As part of gathering my thoughts on the topic of diversity and leadership last week, I did an informal one-minute survey of colleagues in my network using Survey Monkey via email, Facebook and Twitter. They were asked to participate if they are a physician with any type of leadership role in an academic medical center in the U.S. They were told that the purpose was informal and meant to gather thoughts on the topic of physician leadership and diversity to prepare for a panel discussion at a national conference. The survey ran for seven days and it was anonymous and confidential. The questions asked were the following.

1. What % of your leadership effort/time is spent overcoming real or perceived diversity factor (vs. actual leading)? It’s hard to separate but please give your best estimate. Options were 0%, 1-10%, 11-20%, 21-30%, >30% and ‘Other’ with a free text option.

2. How many elements of diversity do you have? (gender, color, country of origin, sexuality, any other). Options given were None, 1, 2, 3, >3, and ‘Other’ with a free text option.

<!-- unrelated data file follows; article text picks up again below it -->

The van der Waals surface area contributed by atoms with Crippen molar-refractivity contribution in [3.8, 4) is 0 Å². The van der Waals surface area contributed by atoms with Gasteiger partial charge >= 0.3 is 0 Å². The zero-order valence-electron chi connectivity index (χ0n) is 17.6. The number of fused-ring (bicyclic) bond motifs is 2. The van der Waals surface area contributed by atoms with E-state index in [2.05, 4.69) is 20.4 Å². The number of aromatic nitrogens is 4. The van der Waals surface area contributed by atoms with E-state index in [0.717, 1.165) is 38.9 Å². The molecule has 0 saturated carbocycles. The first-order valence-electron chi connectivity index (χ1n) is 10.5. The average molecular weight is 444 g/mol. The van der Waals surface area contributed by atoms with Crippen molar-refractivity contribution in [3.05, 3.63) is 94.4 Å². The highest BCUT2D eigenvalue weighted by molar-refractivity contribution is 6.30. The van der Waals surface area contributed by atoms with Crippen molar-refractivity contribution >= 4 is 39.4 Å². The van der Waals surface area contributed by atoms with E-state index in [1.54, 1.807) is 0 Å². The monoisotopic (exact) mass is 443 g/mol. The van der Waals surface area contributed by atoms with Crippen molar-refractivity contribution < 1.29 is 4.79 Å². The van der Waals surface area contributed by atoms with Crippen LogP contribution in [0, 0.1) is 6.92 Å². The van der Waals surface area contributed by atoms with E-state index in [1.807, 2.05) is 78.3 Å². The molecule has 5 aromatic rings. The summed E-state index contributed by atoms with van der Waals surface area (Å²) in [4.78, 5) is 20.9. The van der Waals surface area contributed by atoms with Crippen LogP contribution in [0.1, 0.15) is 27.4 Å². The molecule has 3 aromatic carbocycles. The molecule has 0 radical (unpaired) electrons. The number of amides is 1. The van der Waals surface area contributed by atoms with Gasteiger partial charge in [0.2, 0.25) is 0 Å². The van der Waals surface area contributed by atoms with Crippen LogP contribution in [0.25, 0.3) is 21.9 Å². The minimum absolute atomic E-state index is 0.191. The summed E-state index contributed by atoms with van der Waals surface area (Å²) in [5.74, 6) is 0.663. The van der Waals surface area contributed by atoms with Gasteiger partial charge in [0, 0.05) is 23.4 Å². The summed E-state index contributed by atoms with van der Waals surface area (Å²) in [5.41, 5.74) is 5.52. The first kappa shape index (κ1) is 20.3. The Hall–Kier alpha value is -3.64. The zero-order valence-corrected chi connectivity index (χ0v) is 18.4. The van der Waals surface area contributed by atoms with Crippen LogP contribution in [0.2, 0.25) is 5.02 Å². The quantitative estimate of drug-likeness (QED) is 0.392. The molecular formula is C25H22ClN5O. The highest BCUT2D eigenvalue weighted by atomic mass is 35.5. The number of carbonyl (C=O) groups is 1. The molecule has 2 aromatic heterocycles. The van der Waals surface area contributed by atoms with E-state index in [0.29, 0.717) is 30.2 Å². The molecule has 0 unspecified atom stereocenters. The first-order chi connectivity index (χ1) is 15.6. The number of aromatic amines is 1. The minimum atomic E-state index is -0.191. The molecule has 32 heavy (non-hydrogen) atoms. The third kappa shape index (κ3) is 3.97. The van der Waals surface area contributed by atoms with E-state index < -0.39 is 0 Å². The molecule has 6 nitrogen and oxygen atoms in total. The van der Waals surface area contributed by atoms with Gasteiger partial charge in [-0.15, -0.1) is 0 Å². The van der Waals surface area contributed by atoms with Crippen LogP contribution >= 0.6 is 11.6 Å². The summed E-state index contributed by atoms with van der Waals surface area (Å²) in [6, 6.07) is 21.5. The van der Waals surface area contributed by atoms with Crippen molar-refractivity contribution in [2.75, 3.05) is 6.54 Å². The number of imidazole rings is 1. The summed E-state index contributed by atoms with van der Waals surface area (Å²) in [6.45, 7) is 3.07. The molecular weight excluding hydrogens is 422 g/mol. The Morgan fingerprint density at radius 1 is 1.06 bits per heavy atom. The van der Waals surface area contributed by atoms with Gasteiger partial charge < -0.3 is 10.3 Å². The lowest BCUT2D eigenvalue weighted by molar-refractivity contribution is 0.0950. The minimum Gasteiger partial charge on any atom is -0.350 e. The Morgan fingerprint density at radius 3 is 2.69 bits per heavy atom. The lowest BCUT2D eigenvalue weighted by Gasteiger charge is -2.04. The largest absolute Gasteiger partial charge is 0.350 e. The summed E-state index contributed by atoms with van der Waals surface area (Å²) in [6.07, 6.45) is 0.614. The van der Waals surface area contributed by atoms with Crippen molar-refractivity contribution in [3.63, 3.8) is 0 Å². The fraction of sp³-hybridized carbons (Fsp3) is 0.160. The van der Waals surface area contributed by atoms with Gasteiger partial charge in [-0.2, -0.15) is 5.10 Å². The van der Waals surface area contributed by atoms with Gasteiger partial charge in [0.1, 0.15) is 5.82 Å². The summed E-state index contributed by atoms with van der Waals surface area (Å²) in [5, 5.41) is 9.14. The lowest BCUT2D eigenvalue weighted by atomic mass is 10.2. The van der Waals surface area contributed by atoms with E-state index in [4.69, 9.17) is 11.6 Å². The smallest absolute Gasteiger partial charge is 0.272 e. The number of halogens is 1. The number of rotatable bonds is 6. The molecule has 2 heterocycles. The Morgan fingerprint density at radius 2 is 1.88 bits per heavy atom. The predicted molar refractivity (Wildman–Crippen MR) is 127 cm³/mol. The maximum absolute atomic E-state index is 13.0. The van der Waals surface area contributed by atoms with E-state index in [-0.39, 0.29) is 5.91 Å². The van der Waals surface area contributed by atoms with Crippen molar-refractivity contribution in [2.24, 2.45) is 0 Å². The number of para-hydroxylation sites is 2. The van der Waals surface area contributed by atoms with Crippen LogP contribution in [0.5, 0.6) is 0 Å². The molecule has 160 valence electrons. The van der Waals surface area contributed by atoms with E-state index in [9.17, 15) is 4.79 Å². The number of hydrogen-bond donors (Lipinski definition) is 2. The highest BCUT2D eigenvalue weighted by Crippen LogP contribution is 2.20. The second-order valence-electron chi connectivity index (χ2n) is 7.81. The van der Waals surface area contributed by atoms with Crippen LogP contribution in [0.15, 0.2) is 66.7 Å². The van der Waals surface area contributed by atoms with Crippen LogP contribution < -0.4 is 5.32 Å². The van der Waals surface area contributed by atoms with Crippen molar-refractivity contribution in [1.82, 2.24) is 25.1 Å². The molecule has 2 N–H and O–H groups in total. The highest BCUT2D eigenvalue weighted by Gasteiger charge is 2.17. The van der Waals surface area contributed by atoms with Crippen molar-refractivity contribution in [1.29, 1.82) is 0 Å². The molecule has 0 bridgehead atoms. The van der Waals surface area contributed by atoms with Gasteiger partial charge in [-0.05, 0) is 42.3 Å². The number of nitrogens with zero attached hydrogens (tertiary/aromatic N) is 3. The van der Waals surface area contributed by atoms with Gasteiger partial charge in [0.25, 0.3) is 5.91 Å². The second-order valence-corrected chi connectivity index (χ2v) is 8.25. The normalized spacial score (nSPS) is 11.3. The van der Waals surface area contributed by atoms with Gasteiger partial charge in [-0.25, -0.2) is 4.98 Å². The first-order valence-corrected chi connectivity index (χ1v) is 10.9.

3. Any other thoughts you want to share, with a free text option.

A total of 55 people participated in the survey. Here are the results:

Number of RespondentsPercent Leadership Effort for Diversity
Number Elements of Diversity 0% 1-10% 11-20% 21-30% >30% Grand Total
0 1 1 2
1 16 6 1 23
2 1 5 4 2 12
3 4 4 2 1 11
>3 3 4 7
Grand Total 2 29 18 5 1 55

I ran a regression and the R2 was 0.85 with a p-value of 0.0000, which indicated that increasing number of self-recognized elements of diversity was significantly associated with a greater proportion of leadership effort spent overcoming the real or perceived ‘diversity factor.’ See graph in the picture.